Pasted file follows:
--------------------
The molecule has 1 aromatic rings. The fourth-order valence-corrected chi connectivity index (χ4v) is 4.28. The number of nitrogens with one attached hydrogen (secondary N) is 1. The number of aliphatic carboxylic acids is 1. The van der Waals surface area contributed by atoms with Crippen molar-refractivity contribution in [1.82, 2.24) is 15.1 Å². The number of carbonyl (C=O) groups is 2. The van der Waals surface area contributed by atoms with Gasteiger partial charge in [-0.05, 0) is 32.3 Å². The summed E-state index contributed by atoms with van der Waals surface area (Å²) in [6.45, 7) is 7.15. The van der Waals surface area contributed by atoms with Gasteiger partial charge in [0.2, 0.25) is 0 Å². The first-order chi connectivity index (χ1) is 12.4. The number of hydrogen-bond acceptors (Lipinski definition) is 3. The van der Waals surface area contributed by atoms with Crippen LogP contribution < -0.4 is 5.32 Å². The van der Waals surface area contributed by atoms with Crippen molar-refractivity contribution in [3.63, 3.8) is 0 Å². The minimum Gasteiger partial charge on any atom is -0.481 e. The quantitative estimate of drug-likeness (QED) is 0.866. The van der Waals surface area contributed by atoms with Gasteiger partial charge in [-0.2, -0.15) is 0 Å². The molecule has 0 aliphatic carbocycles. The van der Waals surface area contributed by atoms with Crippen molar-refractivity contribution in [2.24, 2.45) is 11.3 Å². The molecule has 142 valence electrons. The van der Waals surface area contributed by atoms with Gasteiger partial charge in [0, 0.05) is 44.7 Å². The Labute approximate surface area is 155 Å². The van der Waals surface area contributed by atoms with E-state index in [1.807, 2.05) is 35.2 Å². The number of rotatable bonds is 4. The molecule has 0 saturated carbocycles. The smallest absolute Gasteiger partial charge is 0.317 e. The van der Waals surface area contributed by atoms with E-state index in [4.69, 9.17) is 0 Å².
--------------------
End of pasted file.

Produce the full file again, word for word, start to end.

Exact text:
The molecule has 1 aromatic rings. The fourth-order valence-corrected chi connectivity index (χ4v) is 4.28. The number of nitrogens with one attached hydrogen (secondary N) is 1. The number of aliphatic carboxylic acids is 1. The van der Waals surface area contributed by atoms with Crippen molar-refractivity contribution in [1.82, 2.24) is 15.1 Å². The number of carbonyl (C=O) groups is 2. The van der Waals surface area contributed by atoms with Gasteiger partial charge in [-0.05, 0) is 32.3 Å². The summed E-state index contributed by atoms with van der Waals surface area (Å²) in [6.45, 7) is 7.15. The van der Waals surface area contributed by atoms with Gasteiger partial charge in [0.2, 0.25) is 0 Å². The first-order chi connectivity index (χ1) is 12.4. The number of hydrogen-bond acceptors (Lipinski definition) is 3. The van der Waals surface area contributed by atoms with Crippen LogP contribution < -0.4 is 5.32 Å². The van der Waals surface area contributed by atoms with Crippen molar-refractivity contribution in [3.63, 3.8) is 0 Å². The minimum Gasteiger partial charge on any atom is -0.481 e. The quantitative estimate of drug-likeness (QED) is 0.866. The van der Waals surface area contributed by atoms with Gasteiger partial charge in [-0.2, -0.15) is 0 Å². The molecule has 0 aliphatic carbocycles. The van der Waals surface area contributed by atoms with Crippen molar-refractivity contribution in [2.24, 2.45) is 11.3 Å². The molecule has 142 valence electrons. The van der Waals surface area contributed by atoms with Gasteiger partial charge in [0, 0.05) is 44.7 Å². The Labute approximate surface area is 155 Å². The van der Waals surface area contributed by atoms with E-state index in [1.807, 2.05) is 35.2 Å². The number of rotatable bonds is 4. The molecule has 0 saturated carbocycles. The smallest absolute Gasteiger partial charge is 0.317 e. The van der Waals surface area contributed by atoms with E-state index in [4.69, 9.17) is 0 Å².